In this experiment, we will use the Analog Discovery's™ ability to create “custom” waveforms according to a mathematical function. These waveforms are referred to as custom waveforms because they may not fall into any particular category of common waveforms (e.g., sinusoids, square waves, triangular waves, all fall into broad categories—their names provide intrinsic information as to the basic shape of the waveform).

The Analog Discovery allows us to create waveforms in a variety of ways. One approach is to define the waveform in terms of an arbitrary mathematical expression. This approach is especially useful for engineers, since we tend to view the world in terms of the mathematics that describes it. Being able to create a physical representation of the mathematics we are using (i.e., a voltage waveform) allows us to check this view of the world.

In this project, we will simultaneously “play” two sinusoids with
slightly different frequencies over our speaker. When two sinusoids with very
similar frequencies interact, a phenomenon called **beating** occurs—the
resulting signal seems to have a sinusoidal component which varies with a
frequency *corresponding to the difference in frequency* of the two
individual sinusoids. Beating can be heard by striking two closely spaced keys on
a piano keyboard simultaneously. The closer the two keys are together, the slower
the apparent beating between the sinusoids becomes.

- Be able to use the Analog Discovery waveform generator to apply Sinusoids and Swept Signals to a circuit.
- Write the mathematical formula for a sinusoidal signal. Identify the parameters describing the amplitude and frequency of the signal.
- State how the frequency (in Hertz) of a sinusoid and the frequency (in radians/second) are related, and how they both relate to the period of the sinusoid.

- Use the Analog Discovery waveform generator to create signals from mathematical expressions.

Qty | Description | Typical Image | Schematic Symbol | Breadboard Image |
---|---|---|---|---|

1 | Buzzer/Speaker | |||

The Buzzer/Speaker in the analog parts kit has two
terminals. If a time-varying voltage is applied between the terminals a
film in the speaker vibrates, converting the voltage waveform to a
pressure waveform with a similar “shape”. Note: The
speaker in your parts kit may have different markings than the one
pictured. |

If you have completed the
Sinusoids and Swept Signals project and your circuit is still intact, feel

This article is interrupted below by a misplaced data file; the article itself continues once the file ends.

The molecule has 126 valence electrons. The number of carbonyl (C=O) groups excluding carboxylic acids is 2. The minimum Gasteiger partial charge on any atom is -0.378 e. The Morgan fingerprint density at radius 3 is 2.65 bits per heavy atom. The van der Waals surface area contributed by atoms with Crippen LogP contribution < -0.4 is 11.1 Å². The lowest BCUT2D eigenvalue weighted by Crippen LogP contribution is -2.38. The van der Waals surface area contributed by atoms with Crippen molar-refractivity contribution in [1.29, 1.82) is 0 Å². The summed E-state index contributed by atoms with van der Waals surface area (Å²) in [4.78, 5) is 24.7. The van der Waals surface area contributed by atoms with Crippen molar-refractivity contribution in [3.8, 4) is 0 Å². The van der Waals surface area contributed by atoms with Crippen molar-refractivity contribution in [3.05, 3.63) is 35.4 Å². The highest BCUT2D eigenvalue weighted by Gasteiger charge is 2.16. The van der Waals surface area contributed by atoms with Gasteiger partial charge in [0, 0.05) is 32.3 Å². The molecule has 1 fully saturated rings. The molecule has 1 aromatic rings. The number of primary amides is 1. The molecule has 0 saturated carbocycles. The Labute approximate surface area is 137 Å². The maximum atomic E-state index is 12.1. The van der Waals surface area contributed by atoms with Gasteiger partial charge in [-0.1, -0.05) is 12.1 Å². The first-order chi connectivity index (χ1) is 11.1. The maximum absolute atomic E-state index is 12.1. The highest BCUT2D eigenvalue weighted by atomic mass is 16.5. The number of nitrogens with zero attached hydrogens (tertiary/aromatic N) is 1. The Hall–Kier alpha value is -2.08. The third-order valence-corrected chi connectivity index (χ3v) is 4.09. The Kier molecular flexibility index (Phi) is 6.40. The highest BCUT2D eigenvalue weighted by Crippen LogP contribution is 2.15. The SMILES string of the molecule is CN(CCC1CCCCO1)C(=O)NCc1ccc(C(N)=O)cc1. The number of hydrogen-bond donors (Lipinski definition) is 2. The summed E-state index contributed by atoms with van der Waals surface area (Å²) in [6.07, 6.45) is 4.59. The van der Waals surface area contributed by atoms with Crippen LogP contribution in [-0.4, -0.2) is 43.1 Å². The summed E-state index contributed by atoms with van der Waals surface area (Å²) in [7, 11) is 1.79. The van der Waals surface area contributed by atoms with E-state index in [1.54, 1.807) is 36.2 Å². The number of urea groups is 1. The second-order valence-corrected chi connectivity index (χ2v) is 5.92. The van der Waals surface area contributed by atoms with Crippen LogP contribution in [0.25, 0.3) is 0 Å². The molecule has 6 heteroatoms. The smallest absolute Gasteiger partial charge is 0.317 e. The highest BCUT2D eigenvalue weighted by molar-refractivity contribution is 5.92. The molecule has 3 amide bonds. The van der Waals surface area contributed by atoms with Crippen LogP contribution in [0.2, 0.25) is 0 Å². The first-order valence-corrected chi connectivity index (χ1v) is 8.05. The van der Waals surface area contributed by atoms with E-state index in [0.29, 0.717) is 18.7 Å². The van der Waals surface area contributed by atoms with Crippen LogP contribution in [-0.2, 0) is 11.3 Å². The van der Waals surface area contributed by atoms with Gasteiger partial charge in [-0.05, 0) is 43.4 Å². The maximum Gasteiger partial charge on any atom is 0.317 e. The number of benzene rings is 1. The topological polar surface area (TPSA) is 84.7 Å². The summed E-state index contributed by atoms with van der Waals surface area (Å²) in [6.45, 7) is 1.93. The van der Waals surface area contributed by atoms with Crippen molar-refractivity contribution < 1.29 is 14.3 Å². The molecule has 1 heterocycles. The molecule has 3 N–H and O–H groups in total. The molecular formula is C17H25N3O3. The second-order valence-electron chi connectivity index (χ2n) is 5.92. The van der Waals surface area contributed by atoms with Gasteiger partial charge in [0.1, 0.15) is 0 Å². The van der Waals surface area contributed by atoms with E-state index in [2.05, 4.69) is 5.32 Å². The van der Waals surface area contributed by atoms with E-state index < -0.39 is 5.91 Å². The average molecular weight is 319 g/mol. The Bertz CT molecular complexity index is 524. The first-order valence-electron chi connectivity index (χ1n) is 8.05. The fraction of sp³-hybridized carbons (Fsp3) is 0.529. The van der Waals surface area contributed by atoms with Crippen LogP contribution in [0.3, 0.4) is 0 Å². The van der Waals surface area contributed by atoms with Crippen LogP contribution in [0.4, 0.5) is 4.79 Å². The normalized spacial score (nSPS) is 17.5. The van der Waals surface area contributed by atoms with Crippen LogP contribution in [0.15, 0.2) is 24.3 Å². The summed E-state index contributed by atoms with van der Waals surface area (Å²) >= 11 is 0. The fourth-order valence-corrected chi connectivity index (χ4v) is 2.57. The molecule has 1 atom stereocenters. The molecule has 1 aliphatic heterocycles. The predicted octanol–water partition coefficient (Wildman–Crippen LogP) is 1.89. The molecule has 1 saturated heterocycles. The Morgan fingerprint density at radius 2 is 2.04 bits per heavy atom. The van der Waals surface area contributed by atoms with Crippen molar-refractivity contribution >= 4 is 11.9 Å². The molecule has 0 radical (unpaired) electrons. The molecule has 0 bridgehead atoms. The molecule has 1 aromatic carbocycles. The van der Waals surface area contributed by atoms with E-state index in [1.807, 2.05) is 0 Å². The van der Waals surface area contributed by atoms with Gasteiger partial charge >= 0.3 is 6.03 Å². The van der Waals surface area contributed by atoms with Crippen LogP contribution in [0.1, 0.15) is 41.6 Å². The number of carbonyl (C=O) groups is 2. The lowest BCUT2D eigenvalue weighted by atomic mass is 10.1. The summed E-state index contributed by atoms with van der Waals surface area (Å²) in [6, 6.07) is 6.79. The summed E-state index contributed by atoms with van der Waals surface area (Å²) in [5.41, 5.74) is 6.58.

free to skip to **Step 2** of this exercise.

Connect one terminal of the speaker to the

**W1**terminal of your Analog Discovery.Connect the other terminal of the speaker to a ground terminal on your Analog Discovery.

Insert the terminals of the speaker into your breadboard so that they are in different rows.

Connect

**W1**(the yellow wire) to one terminal of the speaker.Connect ground (, the black wire) to the other speaker terminal.

Open

**WaveForms**™ to view the main window.Click on the

**WaveGen**icon to open the waveform generator.

The frequencies in the equation typed in the math editor are relative to the range of X also defined in the math editor. Therefore, the \(\sin (60 \cdot \pi \cdot X)\) term will go through 30 cycles over the range \({\rm{ - 0}}{\rm{.5 < X < 0}}{\rm{.5}}\). The \({\rm{sin(62}} \cdot \pi \cdot {\rm{X)}}\) term will go through 31 cycles in the range \({\rm{ - 0}}{\rm{.5 < X < 0}}{\rm{.5}}\).

- “Beating” results from adding the two sinusoids together. The
addition results in another sinusoidal component which has a frequency that is the
difference in the frequencies of the individual sinusoids. Thus, in our plot
window, we see a signal which, in addition to its high frequency oscillation, goes
through
*one*cycle in the range \({\rm{ - 0}}{\rm{.5 < X < 0}}{\rm{.5}}\).

- Click on
**Run AWG1**or**Run All**to apply the signal to your speaker. The sum of the sinusoids should create a “tone” which seems to fade in and out. The rate at which the signal fades in and out is based on the relative frequencies of these sinusoids.

- Change the frequency of the signals to 10Hz and 3Hz and note the result. Changing the playback frequency changes the frequency of both the individual sinusoids.

*Other product and company names mentioned herein are trademarks or trade names of their respective companies. © 2014 Digilent Inc. All rights reserved.**Circuit and breadboard images were created using Fritzing.*